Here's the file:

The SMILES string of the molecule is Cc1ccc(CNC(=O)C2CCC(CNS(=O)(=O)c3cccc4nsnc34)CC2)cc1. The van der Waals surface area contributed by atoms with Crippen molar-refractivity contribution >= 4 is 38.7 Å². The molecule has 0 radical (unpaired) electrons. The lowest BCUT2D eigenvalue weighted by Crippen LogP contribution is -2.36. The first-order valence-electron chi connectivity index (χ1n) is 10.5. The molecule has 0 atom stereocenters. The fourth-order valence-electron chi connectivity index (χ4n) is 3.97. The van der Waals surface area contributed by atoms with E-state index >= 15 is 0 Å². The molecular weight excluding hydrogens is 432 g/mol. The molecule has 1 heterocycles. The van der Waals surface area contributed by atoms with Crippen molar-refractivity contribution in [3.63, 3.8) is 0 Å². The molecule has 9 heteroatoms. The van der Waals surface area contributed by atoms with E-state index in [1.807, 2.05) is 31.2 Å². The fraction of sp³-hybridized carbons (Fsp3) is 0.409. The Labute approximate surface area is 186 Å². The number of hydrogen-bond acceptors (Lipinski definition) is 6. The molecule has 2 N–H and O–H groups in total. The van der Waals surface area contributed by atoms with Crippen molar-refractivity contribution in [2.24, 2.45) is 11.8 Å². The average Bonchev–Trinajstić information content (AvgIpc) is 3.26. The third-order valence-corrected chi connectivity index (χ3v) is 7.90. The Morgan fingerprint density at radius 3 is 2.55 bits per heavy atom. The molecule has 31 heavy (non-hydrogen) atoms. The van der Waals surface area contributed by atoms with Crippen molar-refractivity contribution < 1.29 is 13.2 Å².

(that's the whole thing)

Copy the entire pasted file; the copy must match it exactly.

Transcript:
The SMILES string of the molecule is Cc1ccc(CNC(=O)C2CCC(CNS(=O)(=O)c3cccc4nsnc34)CC2)cc1. The van der Waals surface area contributed by atoms with Crippen molar-refractivity contribution >= 4 is 38.7 Å². The molecule has 0 radical (unpaired) electrons. The lowest BCUT2D eigenvalue weighted by Crippen LogP contribution is -2.36. The first-order valence-electron chi connectivity index (χ1n) is 10.5. The molecule has 0 atom stereocenters. The fourth-order valence-electron chi connectivity index (χ4n) is 3.97. The van der Waals surface area contributed by atoms with E-state index >= 15 is 0 Å². The molecular weight excluding hydrogens is 432 g/mol. The molecule has 1 heterocycles. The van der Waals surface area contributed by atoms with Crippen molar-refractivity contribution in [3.63, 3.8) is 0 Å². The molecule has 9 heteroatoms. The van der Waals surface area contributed by atoms with E-state index in [1.807, 2.05) is 31.2 Å². The fraction of sp³-hybridized carbons (Fsp3) is 0.409. The Labute approximate surface area is 186 Å². The number of hydrogen-bond acceptors (Lipinski definition) is 6. The molecule has 2 N–H and O–H groups in total. The van der Waals surface area contributed by atoms with Crippen molar-refractivity contribution in [2.24, 2.45) is 11.8 Å². The average Bonchev–Trinajstić information content (AvgIpc) is 3.26. The third-order valence-corrected chi connectivity index (χ3v) is 7.90. The Morgan fingerprint density at radius 3 is 2.55 bits per heavy atom. The molecule has 31 heavy (non-hydrogen) atoms. The van der Waals surface area contributed by atoms with Crippen molar-refractivity contribution < 1.29 is 13.2 Å².